On a morning last June, Benjamin married his longtime girlfriend. She wore a white dress in a simple ceremony before a justice of the peace in Norristown, Pennsylvania. Their three kids, all American citizens like his wife, were their audience.
Later that same day, their eldest daughter, still a toddler, was with Benjamin in his car as he rolled up to a traffic checkpoint in Norristown.
Benjamin can’t get a driver’s license because he arrived in the country illegally eleven years ago. A state trooper marked an “X” on his windshield and directed him to a parking lot where Norristown police were writing tickets.
After the Norristown officer finished with Benjamin, he told him to go speak with officers from U.S. Immigration and Customs Enforcement who were waiting nearby. Benjamin says the officer’s tone was threatening, telling him he’d be sent back to Mexico. His daughter started to cry.
“The cops try to take [her],” recalls Benjamin, “and say ‘call the mom for to pick her up.’ I say, ‘I don’t give … you my daughter because she’s scared and she comes with me.'”
Similar traffic operations designed to catch unlicensed drivers are provoking allegations of racial profiling across the Delaware Valley. The concerns stem from ICE officers working hand-in-hand with local police, which immigrant rights advocates say is an end-run around state and federal law specifically prohibiting police from enforcing immigration laws.
Listen to the report.
ICE and police work closely at checkpoints
According to citation records obtained by a public records request, 60 percent of the nearly 100 drivers ticketed by the Norristown Police Department during two checkpoints conducted jointly with ICE last summer had Hispanic surnames. These figures are particularly striking given that Hispanic residents make up only 30 percent of Norristown’s population, according to the 2010 Census.
Recently retired Norristown Police Chief Russell Bono, who oversaw the department during the traffic stops, says that immigration officers approached all ticketed drivers in their cars, regardless of national origin.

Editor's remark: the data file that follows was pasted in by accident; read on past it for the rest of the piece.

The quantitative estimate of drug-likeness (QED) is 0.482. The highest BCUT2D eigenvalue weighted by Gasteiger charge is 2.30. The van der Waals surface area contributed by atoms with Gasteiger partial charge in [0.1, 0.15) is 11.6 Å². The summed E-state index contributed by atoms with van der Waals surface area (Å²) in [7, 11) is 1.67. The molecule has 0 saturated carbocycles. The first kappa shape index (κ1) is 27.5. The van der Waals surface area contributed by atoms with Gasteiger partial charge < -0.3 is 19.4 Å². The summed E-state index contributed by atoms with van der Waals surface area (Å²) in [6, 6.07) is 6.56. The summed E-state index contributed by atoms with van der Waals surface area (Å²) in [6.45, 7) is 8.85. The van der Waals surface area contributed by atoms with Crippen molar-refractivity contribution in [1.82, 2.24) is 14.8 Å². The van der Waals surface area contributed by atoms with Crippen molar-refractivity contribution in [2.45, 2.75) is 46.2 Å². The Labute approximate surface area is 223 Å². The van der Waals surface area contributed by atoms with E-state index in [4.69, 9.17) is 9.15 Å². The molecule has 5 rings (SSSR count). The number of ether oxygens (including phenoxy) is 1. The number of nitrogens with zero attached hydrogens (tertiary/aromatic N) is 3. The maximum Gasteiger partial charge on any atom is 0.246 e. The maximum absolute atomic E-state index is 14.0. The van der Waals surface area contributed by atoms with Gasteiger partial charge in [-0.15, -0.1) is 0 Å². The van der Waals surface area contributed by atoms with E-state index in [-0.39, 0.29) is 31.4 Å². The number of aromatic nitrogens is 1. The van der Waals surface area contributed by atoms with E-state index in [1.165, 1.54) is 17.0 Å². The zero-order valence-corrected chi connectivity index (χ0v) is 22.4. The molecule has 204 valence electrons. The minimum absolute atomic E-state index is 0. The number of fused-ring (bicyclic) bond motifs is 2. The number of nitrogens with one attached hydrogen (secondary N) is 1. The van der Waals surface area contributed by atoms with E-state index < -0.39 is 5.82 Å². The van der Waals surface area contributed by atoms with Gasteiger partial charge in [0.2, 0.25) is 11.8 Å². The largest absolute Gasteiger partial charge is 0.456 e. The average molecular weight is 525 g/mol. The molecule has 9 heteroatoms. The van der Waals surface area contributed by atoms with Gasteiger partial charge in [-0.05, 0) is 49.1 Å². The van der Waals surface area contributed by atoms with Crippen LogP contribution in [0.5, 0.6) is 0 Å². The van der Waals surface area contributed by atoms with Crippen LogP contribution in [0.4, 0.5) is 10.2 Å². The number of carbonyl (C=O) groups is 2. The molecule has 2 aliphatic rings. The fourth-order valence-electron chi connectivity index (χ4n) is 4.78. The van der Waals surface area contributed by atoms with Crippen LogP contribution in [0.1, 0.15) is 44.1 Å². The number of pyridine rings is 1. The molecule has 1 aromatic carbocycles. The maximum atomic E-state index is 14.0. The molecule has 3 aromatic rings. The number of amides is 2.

He says he had a general ban in place on asking about immigration status and that his officers took no part in the immigration enforcement. They simply enforced traffic laws, he says.
“We were not involved in that at all,” he insists. “That was strictly ICE agents.”
But drivers who went through the two checkpoints ICE attended in Norristown last summer had different recollections.
Benjamin, one of a dozen motorists contacted by WHYY, said ICE agents approached vehicles selectively and Norristown police officers determined who would go on to speak with immigration. Even ICE’s own records indicate that Norristown police told immigration officers who arrested a passenger in one vehicle that he was a Mexican national. ICE decided this man was a priority case because of his tattoos, which suggested he belonged to a street gang. The man told them he is not in a gang is fighting deportation. An ICE official said that it was Norristown police officers who noticed the subject’s tattoos and indicated that they “may have been gang-related.”
Bono maintains that the federal agency made its own decisions about whom to take and whom to let go.
“I could tell you there were probably 50 or more people who walked away who I know for a fact were not legal residents,” the chief said.
Bono also told WHYY that ICE officers promised him they would not speak with passengers, but only with cited drivers.
“I did not want the checkpoints to be a pretense stop for immigration checks,” he said. “They’re safety compliance checkpoints, but if another agency a federal agency, ICE or anyone else, asks to participate in it and they didn’t make it a pretense stop, then I didn’t see anything wrong with that.”
An ICE official said that ICE participated in the checkpoints at the invitation of Norristown police.
When WHYY requested more records on the checkpoints from the Pennsylvania State Police, who provided additional manpower for the checkpoints at the borough’s request, state officials responded that the records were off limits because they relate to an investigation. WHYY submitted a Freedom of Information Act request to ICE in February requesting its records on the two checkpoints. To date, the agency has not delivered them.
The lucky and the unlucky
Benjamin was one of the lucky ones.
An ICE officer fingerprinted him, twice, and asked questions about his personal history. Eventually, another immigration agent said Benjamin and his daughter could go.
Another driver from Brazil, who asked that his name not be used because he’s currently fighting deportation in immigration court, was not so fortunate. He describes being held in the police garage, where ICE agents were fingerprinting, with a group of Hispanic men, including one man who’d been taken out of a truck used by his employer, a landscaping business.
“[His] wife went to get her three girls … six, eight, ten years old, to bring to him just to say bye and because, she says, they just want to give him a hug. [ICE officers] say, ‘You have nothing to do here.’ He was in chains. He start[ed] to cry. It was so sad,” recalls the Brazilian driver.
The men spent the night in the Montgomery County jail.
“All night I was thinking thousands of things in the jail. I come to achieve my goals … [When] I wake up I hoped it was a nightmare.”